The really useful men of Newark are those who have lent a helping hand in the development of its manufacturing interests and aided in fostering those branches of trade for which the city is now widely noted. In no branch of skilled industry perhaps in the world, has more rapid advances been made than in the jewelers' art, and the industrial pursuits of a kindred nature. In former years, especially for the finer and more artistic productions in these lines, the American people were compelled to look to European countries for their jewelry supplies, but to-day American jewelry as produced in Newark, stands unrivalled in excellence of workmanship, beauty of design and cost of manufacture, by the best goods made in foreign countries. A prosperous, popular and thoroughly responsible firm devoted to this important line of industrial pursuits in the city of Newark, and well worthy of more than passing mention in these pages, is that of Messrs. Day & Clark, manufacturing jewelers, located at the southwest corner of Marshall and Halsey streets. The business was established in the present century, and has developed a large and influential trade with some of the leading houses in this city and throughout the entire country. Their products embrace everything in the line of solid gold hairpins, bracelets, brooches, necklaces, charms, chatelaines, lockets, collar and cuff buttons, scarf and lace pins, studs, gold mountings for diamonds and other rare and precious gems, etc. A specialty is the manufacture of novelties of rare and unique designs in solid gold, all of which are made by thoroughly skilled artistic workmen and guaranteed to be as represented, while the prices are very reasonable. The members of the firm are wide-awake, enterprising and courteous Newark gentlemen, reliable, honorable and prompt in their dealings, and justly merit the success they have achieved. A visitor to this great industrial centre could not spend a few hours to better advantage than in taking a look through this or some other representative jewelry manufacturing establishment, under the special guidance of one of the polite gentlemen of the proprietorship, any of whom would be glad at any time when not otherwise specially engaged, to show them the interesting parts of the business of manufacturing the jewelry seen almost everywhere as filling the show cases and safes of the retailers, or in wear by the thousands they meet on the street or at social gatherings. The premises utilized are spacious and commodious, comprising several departments, four of which our artist has given faithfully a portrayal of on these pages from photographs. They are admirably fitted up with all the latest improved machinery and appliances for business and manufacturing purposes.


Source: Newark, N.J. Illustrated - 1893

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Re: Views of American Silversmith's and Jeweller's Manufacto

Postby dognose » Tue Oct 08, 2013 2:18 pm

An image of John Holland's Gold Pen Manufactory situated 19, West Fourth Street, Cincinnati:


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This image is from 1875.

The business was established in the year 1842. Its beginning was small, and it took years before it reached the magnitude it has now attained. It now ranks as the second largest manufactory of this class of goods in the United States, and the house has branches in New York, San Francisco, and other cities. For year after year it has received the contract for supplying the United States Treasury Department in Washington. The business of the house extends over almost every State of the Union, and it has made several shipments of Gold Pens to Europe. A complete description of the machinery and appliances of the factory would fill several pages of this book. The main productions, however, are fine Gold Pens and Pencil Cases, mounted in gold, pearl, ivory, ebony, rosewood, or silver; and gold, rubber, and silver mounted Tooth Picks. In the production of these articles the establishment is simply not outrivaled in the world.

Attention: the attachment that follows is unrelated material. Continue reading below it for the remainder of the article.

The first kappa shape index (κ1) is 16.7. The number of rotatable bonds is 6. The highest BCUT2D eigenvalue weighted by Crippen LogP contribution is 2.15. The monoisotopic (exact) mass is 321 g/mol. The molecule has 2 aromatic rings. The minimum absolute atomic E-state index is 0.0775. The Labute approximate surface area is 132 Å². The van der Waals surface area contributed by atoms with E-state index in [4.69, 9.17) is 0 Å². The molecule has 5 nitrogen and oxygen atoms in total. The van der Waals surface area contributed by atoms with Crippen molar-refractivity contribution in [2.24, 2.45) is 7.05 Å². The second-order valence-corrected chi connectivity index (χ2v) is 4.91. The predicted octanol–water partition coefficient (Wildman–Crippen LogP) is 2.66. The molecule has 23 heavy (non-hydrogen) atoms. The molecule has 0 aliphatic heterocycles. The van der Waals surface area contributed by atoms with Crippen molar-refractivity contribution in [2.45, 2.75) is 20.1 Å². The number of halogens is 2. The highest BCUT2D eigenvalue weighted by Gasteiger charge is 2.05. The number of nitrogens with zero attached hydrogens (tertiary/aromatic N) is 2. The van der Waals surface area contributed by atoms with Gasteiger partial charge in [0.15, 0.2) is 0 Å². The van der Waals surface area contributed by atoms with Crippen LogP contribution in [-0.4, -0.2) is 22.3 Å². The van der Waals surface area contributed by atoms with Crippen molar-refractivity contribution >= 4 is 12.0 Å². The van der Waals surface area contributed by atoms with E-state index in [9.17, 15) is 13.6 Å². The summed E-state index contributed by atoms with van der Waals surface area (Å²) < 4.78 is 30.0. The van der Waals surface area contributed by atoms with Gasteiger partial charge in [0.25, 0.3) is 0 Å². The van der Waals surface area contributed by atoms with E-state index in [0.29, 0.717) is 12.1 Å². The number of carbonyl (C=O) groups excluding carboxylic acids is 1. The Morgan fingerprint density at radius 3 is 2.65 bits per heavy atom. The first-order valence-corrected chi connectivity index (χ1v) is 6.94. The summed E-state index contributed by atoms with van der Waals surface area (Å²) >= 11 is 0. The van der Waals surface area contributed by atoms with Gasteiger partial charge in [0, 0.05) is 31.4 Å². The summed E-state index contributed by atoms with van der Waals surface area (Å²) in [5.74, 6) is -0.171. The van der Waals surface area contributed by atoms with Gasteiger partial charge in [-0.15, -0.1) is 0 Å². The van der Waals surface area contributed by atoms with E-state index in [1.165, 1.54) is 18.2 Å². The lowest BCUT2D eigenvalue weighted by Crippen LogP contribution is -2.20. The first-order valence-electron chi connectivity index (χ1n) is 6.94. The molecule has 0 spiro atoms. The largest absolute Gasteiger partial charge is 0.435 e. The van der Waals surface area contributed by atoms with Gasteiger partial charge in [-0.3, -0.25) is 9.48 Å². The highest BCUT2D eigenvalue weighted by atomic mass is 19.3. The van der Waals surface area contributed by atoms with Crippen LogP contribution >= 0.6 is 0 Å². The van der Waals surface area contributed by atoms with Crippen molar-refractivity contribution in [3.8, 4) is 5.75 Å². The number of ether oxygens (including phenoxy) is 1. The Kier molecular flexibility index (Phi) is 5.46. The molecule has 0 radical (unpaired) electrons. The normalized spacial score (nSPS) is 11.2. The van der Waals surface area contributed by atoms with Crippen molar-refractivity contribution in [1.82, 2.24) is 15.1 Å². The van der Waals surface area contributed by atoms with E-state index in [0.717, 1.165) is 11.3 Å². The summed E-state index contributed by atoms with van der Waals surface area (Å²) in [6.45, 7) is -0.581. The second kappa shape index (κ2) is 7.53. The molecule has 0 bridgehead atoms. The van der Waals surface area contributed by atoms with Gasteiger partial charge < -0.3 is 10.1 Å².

Source: Illustrated Cincinnati - Daniel J. Kenny - 1875

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Re: Views of American Silversmith's and Jeweller's Manufacto

Postby dognose » Wed Oct 09, 2013 2:55 pm

An image of the interior of Duhme & Co.'s premises situated at the corner of Fourth and Walnut Streets, Cincinnati:


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This image is from 1875.


The establishment of Duhme & Co., Jewelers, is situated at the corner of Fourth and Walnut Streets, only one square from the Postoffice.
The tourist who desires to see one of the finest jewelry salesrooms on the Continent will not be disappointed in visiting this. The internal arrangements are of the most complete order, and show to advantage a very rich display of Gold Jewelry, besides a large quantity of Silver Goods, upon some pieces of which great expense is incurred in order to give to them the character of art productions. Glass cases of articles in plate, combining the ornamental and useful for household use, are specially interesting, as showing the beautiful art of electroplating.
The word jewelry now-a-days means so much that it is simply impossible to enumerate all of the articles so designated. The following, however, includes almost enough ,to satisfy any ordinary visitor to this establishment: Decorative gold and silver plate, such as racing cups, testimonials, centerpieces, salvers, candelabra, etc.; table plate, such as soup and sauce tureens, dessert services, claret jugs, wine coolers, cruet frames, etc.; gold and silver-plated goods, electroplated goods, gilt and ormolu work for table and personal decorations of various kinds, jewelry containing precious stones, gold and silver jewelry without precious stones, etc., besides a miscellaneous assortment of articles; many of which would come under the designation of hardware goods as readily as under that of jewelry. The designers are noted for their consummate taste.